The prospect of developing an official working definition of Islamophobia is hugely important in the challenge to tackling the hostilities, hatred, discrimination and exclusions that British Muslims face on a daily basis. Meanwhile, work such as MEND’s report highlights the importance of understanding all the different forms that Islamophobia takes and the mechanisms that drive it. It is only if we truly understand Islamophobia that we can effectively tackle it.
By Tahir Kamran
Critics of democracy in the Muslim South Asian ethos often invoke Allama Iqbal’s famous verses as an example of how it is a Western system imposed on the East (read Muslim society) by Western colonisers. The lines in rough translation are: “democracy is a system of government in which the subjects are counted, not weighed.”
I am not sure about how much scholars of political theory have investigated the role that regional context plays in the nurturing of democracy in general. Such questions of extraordinary import fall within the purview of political theory, which hardly fascinates Pakistani academics, particularly those dealing in Social Sciences. Thus, profound queries like mal-adjustment of democracy with our (read Asian in general) socio-cultural milieu should be addressed in a systematic manner with scholarly intent and rigour.
Democracy’s widely pervasive connotation designates it as a Western phenomenon, having been imposed on the countries and terrains of the Afro-Asian hemisphere by former colonisers. Many analysts, particularly the ones on the liberal side of the academic spectrum, tend to rubbish such a perception as clichéd, and contend that democracy as a Western construct was an argument propagated by dictators like Ayub Khan and ZiaulHaq to legitimise their rule. Both these military rulers contended that democracy is a Western system of governance which, as Ayub Khan once put it, is not consistent with the “genius of Pakistani people”.
To my understanding, pleading the universality of the Western version of democracy is a perception that is far too simplistic. Such Eurocentric notions skirt around the fundamental issue of the impact that socio-cultural imperatives cast on political realities. Underlining the fact that democracy was conceived, nurtured and evolved in the West and introduced in much of Asia and Africa through colonial regimes — and therefore is not congruent with the political traditions of the indigenous polities — may ring true but not entirely. The political elite engineered during the modern era, and unleashed by colonial rulers, was well-conversant with Western democratic norms and ideals. Leaders like M.A. Jinnah and Jawaharlal Nehru did not subscribe to the political tradition that had a monarch as the fountainhead of government.
Thus, the indigenous leadership was confronted by a duality: these leaders represented modernity in a socio-cultural milieu that had its roots in centuries-old indigeneity.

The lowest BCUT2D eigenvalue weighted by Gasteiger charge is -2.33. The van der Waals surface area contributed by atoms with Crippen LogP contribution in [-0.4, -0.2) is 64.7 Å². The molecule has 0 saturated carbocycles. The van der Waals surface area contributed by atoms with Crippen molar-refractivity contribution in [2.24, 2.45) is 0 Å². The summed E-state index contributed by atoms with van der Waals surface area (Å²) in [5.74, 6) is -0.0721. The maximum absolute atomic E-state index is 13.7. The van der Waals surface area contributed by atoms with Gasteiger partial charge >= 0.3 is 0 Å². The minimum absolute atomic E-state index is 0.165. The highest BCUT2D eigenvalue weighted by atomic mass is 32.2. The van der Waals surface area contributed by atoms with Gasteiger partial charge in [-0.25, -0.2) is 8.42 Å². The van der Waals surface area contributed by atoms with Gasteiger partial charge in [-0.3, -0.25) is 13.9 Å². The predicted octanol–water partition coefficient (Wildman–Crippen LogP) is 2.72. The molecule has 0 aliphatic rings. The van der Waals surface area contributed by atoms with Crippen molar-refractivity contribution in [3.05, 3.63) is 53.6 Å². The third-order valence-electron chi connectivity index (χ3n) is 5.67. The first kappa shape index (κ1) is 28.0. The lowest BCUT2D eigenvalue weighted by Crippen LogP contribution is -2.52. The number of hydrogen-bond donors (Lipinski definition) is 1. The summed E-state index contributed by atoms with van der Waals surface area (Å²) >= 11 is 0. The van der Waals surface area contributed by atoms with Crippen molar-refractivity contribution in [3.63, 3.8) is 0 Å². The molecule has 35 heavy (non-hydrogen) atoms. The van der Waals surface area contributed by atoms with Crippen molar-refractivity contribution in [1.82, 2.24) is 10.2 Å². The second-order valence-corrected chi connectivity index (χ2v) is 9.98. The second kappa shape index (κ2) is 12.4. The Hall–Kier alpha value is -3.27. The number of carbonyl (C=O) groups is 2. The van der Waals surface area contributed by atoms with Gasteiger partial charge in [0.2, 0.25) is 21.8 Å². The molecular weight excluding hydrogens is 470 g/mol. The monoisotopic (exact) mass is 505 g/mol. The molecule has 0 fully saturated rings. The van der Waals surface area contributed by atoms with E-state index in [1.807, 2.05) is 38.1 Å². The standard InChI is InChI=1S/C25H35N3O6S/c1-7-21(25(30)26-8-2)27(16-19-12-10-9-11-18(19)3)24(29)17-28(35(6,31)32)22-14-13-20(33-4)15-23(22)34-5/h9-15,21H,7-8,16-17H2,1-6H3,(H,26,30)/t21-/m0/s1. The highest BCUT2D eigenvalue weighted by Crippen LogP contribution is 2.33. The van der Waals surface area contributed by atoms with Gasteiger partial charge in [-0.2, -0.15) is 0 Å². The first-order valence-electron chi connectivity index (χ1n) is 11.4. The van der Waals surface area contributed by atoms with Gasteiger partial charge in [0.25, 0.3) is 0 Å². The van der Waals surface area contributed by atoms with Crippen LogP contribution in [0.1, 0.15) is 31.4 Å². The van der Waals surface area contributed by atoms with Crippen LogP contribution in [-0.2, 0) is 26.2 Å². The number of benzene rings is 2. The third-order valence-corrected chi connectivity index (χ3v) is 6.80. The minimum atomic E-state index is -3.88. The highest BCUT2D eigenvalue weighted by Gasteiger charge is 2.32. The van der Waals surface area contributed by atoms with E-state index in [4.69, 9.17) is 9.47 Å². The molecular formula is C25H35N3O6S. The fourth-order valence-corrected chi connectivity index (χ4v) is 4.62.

Most of the nation-states in Asia won their independence because of political action orchestrated and steered by such leaders, anchored in modernity, but with a very strong cultural reference. Nehru’s Discovery of India is a case in point. Similarly, Jinnah invoked a tradition steeped in religious episteme to achieve his goal, the nation-state of Pakistan, which was obviously a modernist project.
Both of these leaders reposed a firm belief in democratic order. But so far as its functioning was concerned, democracy in these countries reconfigured itself. It was markedly different from the Western prototype. The personal charisma of a leader, dynastic politics, and political patronage are the cardinal features of democratic politics in Asia.
Because of these reasons, democratic institutions have not evolved in the region. Institutional development is inimical to the sort of perpetuation that leaders tend to seek in Asian countries. Be it India, Pakistan or Bangladesh, the pattern is almost the same. Political parties, their agenda and objectives revolve around the whims of the parties’ charismatic leaders. With a strong leader at the head, political parties fail to practice democracy among their own ranks. Thus, the political parties in Asian polities are devoid of evolutionary dynamism. It is primarily the reason for the phenomenon which, according to Saeed Shafqat, is represented in economic development coupled with political underdevelopment. China, Singapore, and even Malaysia and Vietnam are living examples of that pattern.
More so, in Asian polities, development — whether social or physical — is not contingent on the democratic system per se. Even if democracy is practised in these countries, social and cultural development hardly corresponds with the democratic system. Generally, arbitrary and autocratic decision-making determines the direction of the social movement there. Lee Kuan Yew in Singapore or even Jawaharlal Nehru in India exerted their personal will to galvanise the social collective self of their respective countries in the direction they had determined to follow.
One may argue here with a measure of certainty that all the feats of development advocated by those countries could not have been achieved had Lee Kuan and Nehru opted for democratic means for the realisation of social advancement. It was the personalised rule of Mao Zedong, Ho Chi Minh and Mahathir Muhammad that helped their respective polities to enter in the league of developed nations. One may add Tayyip Erdogan from Turkey in this list too. Erdogan is fast moving from democracy to an autocratic order. One must not lose sight of Kemal Ataturk’s autocratic rule disguised in a democratic garb.
Japan, despite having embraced a democratic system for many decades, has not been able to come to terms with its socio-cultural imperatives. Japan’s phenomenal development in the 1970s and ’80s can be attributed to the innovative instinct of the Japanese people, which had been consistently articulated since the days of the Meiji revolution. More importantly, Japan was absolved of its responsibility towards its own defence and was overseen by the United States after the Second World War. Those imperatives allowed Japan to invest all its energy and resources in technological advancement, and its technological progress stunned the world in the 1970s.